Forage Effects on Parasites

Use of legumes and forbs that contain plant secondary compounds may reduce fecal egg counts and/or improve overall protein nutrition to help animals better tolerate effects of internal parasitism. During 2009 and 2010, researchers at the Appalachian Farming Systems Research Center in Beaver, West Virginia, monitored the performance and parasite status of meat goat kids finished on chicory, birdsfoot trefoil, or red clover pastures. Goat kids grazing red clover had greater overall average daily gain compared to those grazing chicory. Birdsfoot trefoil was intermediate. When averaged over both seasons, there was a weak trend for kids grazing chicory to have higher fecal egg counts than those g

Terrill Selected as Fullbright Specialist

Dr. Thomas Terrill, Coordinator of the American Consortium for Small Ruminant Parasite Control (ACSRPC) was selected as a Fullbright Specialist. Terrill is an Associate Professor of Animal Science at Fort Valley State University (FVSU) in Georgia. A Fulbright Specialist is a researcher or academic scientist selected to participate in a two to six week project- based exchange at institutions across the globe. The purpose of a Fulbright Specialist is to serve as an expert on a short-term basis for governments, universities or non-governmental organizations with a need in a specific area. As an appointed Fulbright Specialist, Terrill will be listed on a roster as an expert in goat and sheep par

Bred For Florida

For sheep to survive in Florida's humid, sub-tropical climate, they have to have some degree of parasite resistance. Otherwise, they’ll constantly struggle with parasites (worms) and/or need to be raised in confinement. Several of the breeds raised in Florida strive to meet this requirement. Image from Calovine Farm. Taken by Beth Senn The St. Augustine is an improved breed of hair sheep. It is a cross between the St. Croix (5/8) and Dorper (3/8). The St. Croix was selected because of its mothering ability, parasite resistance, and hardiness. The Dorper was valued for its size and muscling. Ron & Ruth Taber (Calovine Farm) began developing the St. Augustine breed in 1991. According to the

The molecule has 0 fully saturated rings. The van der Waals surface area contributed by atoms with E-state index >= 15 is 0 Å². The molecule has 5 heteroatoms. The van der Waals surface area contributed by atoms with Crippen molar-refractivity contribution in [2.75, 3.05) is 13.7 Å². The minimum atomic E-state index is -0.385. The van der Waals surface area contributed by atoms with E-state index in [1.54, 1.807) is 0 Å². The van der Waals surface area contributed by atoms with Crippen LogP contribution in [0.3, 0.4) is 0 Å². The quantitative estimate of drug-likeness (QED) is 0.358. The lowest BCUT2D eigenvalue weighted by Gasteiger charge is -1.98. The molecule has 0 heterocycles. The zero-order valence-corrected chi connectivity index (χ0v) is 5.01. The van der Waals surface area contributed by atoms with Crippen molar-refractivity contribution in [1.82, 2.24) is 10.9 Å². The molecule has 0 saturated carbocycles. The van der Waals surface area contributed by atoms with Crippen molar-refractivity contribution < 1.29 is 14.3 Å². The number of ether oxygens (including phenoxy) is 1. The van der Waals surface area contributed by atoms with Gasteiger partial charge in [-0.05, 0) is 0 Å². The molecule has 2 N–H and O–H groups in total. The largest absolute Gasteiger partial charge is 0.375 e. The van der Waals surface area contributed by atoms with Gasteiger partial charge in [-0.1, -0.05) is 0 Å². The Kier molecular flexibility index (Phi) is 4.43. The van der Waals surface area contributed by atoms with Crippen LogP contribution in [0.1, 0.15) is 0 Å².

Efficacy of Anti-Coccidia Drugs in Goats

Researchers at Texas A&M University compared the efficacy of two anti-coccidia drugs. One hundred and fifty young goats, housed on concrete lots, were randomized to received either amprolium (50 mg/kg once a day for 5 days by mouth) or ponazuril (10 mg/kg by mouth once) if they had fecal oocyst counts >5,000 per gram. Both treatments resulted in decreased oocyst counts post-treatment compared to before treatment. There was no significant difference between fecal coccidian oocyst counts between goats in each group. There was no significant difference in body weight between goats in each group. This study showed that both amprolium and ponazuril were effective in decreasing fecal coccidia oocy

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